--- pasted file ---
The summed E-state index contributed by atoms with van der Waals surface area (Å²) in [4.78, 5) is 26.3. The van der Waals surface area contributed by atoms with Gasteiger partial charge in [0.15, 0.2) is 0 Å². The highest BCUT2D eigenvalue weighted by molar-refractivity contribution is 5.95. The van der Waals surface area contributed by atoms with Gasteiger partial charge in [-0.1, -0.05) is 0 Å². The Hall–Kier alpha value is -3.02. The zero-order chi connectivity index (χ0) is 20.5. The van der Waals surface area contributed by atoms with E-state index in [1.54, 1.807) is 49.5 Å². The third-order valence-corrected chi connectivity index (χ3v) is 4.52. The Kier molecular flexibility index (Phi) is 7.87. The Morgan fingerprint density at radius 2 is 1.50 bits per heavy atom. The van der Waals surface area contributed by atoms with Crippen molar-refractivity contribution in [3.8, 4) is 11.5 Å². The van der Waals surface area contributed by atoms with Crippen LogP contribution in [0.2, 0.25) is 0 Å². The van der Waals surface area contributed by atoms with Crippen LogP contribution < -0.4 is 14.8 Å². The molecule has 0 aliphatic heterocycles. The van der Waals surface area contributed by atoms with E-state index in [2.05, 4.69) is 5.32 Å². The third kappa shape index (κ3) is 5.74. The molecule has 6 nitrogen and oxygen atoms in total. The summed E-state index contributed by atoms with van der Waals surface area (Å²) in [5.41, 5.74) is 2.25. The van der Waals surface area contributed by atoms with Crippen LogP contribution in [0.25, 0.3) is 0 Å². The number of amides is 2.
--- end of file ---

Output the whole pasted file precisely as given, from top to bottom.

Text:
The summed E-state index contributed by atoms with van der Waals surface area (Å²) in [4.78, 5) is 26.3. The van der Waals surface area contributed by atoms with Gasteiger partial charge in [0.15, 0.2) is 0 Å². The highest BCUT2D eigenvalue weighted by molar-refractivity contribution is 5.95. The van der Waals surface area contributed by atoms with Gasteiger partial charge in [-0.1, -0.05) is 0 Å². The Hall–Kier alpha value is -3.02. The zero-order chi connectivity index (χ0) is 20.5. The van der Waals surface area contributed by atoms with E-state index in [1.54, 1.807) is 49.5 Å². The third-order valence-corrected chi connectivity index (χ3v) is 4.52. The Kier molecular flexibility index (Phi) is 7.87. The Morgan fingerprint density at radius 2 is 1.50 bits per heavy atom. The van der Waals surface area contributed by atoms with Crippen molar-refractivity contribution in [3.8, 4) is 11.5 Å². The van der Waals surface area contributed by atoms with Crippen LogP contribution in [0.2, 0.25) is 0 Å². The van der Waals surface area contributed by atoms with Crippen LogP contribution < -0.4 is 14.8 Å². The molecule has 0 aliphatic heterocycles. The van der Waals surface area contributed by atoms with E-state index in [2.05, 4.69) is 5.32 Å². The third kappa shape index (κ3) is 5.74. The molecule has 6 nitrogen and oxygen atoms in total. The summed E-state index contributed by atoms with van der Waals surface area (Å²) in [5.41, 5.74) is 2.25. The van der Waals surface area contributed by atoms with Crippen LogP contribution in [0.25, 0.3) is 0 Å². The number of amides is 2.